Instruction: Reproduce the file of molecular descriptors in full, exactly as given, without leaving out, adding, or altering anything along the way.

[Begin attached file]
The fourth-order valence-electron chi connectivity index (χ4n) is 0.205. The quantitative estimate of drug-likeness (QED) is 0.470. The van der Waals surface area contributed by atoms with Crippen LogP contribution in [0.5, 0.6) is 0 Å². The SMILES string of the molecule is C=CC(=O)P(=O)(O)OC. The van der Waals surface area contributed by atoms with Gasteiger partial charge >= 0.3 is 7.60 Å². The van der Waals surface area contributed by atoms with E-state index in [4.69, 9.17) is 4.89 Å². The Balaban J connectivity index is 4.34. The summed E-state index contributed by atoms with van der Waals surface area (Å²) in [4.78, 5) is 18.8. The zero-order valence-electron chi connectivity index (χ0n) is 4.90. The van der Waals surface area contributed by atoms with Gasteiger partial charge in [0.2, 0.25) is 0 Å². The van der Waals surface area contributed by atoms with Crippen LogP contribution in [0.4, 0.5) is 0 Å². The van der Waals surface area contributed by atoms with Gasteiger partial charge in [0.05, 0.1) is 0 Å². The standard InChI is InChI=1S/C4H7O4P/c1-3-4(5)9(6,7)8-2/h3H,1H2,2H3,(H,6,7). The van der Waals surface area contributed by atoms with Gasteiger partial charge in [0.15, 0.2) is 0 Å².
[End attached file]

The fourth-order valence-electron chi connectivity index (χ4n) is 0.205. The quantitative estimate of drug-likeness (QED) is 0.470. The van der Waals surface area contributed by atoms with Crippen LogP contribution in [0.5, 0.6) is 0 Å². The SMILES string of the molecule is C=CC(=O)P(=O)(O)OC. The van der Waals surface area contributed by atoms with Gasteiger partial charge >= 0.3 is 7.60 Å². The van der Waals surface area contributed by atoms with E-state index in [4.69, 9.17) is 4.89 Å². The Balaban J connectivity index is 4.34. The summed E-state index contributed by atoms with van der Waals surface area (Å²) in [4.78, 5) is 18.8. The zero-order valence-electron chi connectivity index (χ0n) is 4.90. The van der Waals surface area contributed by atoms with Gasteiger partial charge in [0.2, 0.25) is 0 Å². The van der Waals surface area contributed by atoms with Crippen LogP contribution in [0.4, 0.5) is 0 Å². The van der Waals surface area contributed by atoms with Gasteiger partial charge in [0.05, 0.1) is 0 Å². The standard InChI is InChI=1S/C4H7O4P/c1-3-4(5)9(6,7)8-2/h3H,1H2,2H3,(H,6,7). The van der Waals surface area contributed by atoms with Gasteiger partial charge in [0.15, 0.2) is 0 Å².